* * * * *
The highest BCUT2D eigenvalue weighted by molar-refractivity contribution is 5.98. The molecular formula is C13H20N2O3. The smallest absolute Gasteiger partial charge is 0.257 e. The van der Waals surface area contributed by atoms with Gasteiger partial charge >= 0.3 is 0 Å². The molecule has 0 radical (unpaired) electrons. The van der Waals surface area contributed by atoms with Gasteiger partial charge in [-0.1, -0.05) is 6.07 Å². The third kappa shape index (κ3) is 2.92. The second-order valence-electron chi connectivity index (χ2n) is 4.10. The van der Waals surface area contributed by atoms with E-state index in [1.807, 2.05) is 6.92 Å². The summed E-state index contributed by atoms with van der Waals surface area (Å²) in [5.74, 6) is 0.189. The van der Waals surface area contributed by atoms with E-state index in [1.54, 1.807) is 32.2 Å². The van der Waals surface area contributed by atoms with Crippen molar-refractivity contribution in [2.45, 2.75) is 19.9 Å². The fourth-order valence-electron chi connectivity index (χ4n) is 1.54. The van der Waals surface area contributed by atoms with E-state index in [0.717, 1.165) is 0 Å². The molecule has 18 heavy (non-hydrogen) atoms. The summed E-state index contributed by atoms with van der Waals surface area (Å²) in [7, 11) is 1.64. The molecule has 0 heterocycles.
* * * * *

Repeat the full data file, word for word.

The highest BCUT2D eigenvalue weighted by molar-refractivity contribution is 5.98. The molecular formula is C13H20N2O3. The smallest absolute Gasteiger partial charge is 0.257 e. The van der Waals surface area contributed by atoms with Gasteiger partial charge >= 0.3 is 0 Å². The molecule has 0 radical (unpaired) electrons. The van der Waals surface area contributed by atoms with Gasteiger partial charge in [-0.1, -0.05) is 6.07 Å². The third kappa shape index (κ3) is 2.92. The second-order valence-electron chi connectivity index (χ2n) is 4.10. The van der Waals surface area contributed by atoms with E-state index in [1.807, 2.05) is 6.92 Å². The summed E-state index contributed by atoms with van der Waals surface area (Å²) in [5.74, 6) is 0.189. The van der Waals surface area contributed by atoms with E-state index in [1.54, 1.807) is 32.2 Å². The van der Waals surface area contributed by atoms with Crippen molar-refractivity contribution in [2.45, 2.75) is 19.9 Å². The fourth-order valence-electron chi connectivity index (χ4n) is 1.54. The van der Waals surface area contributed by atoms with E-state index in [0.717, 1.165) is 0 Å². The molecule has 18 heavy (non-hydrogen) atoms. The summed E-state index contributed by atoms with van der Waals surface area (Å²) in [7, 11) is 1.64. The molecule has 0 heterocycles.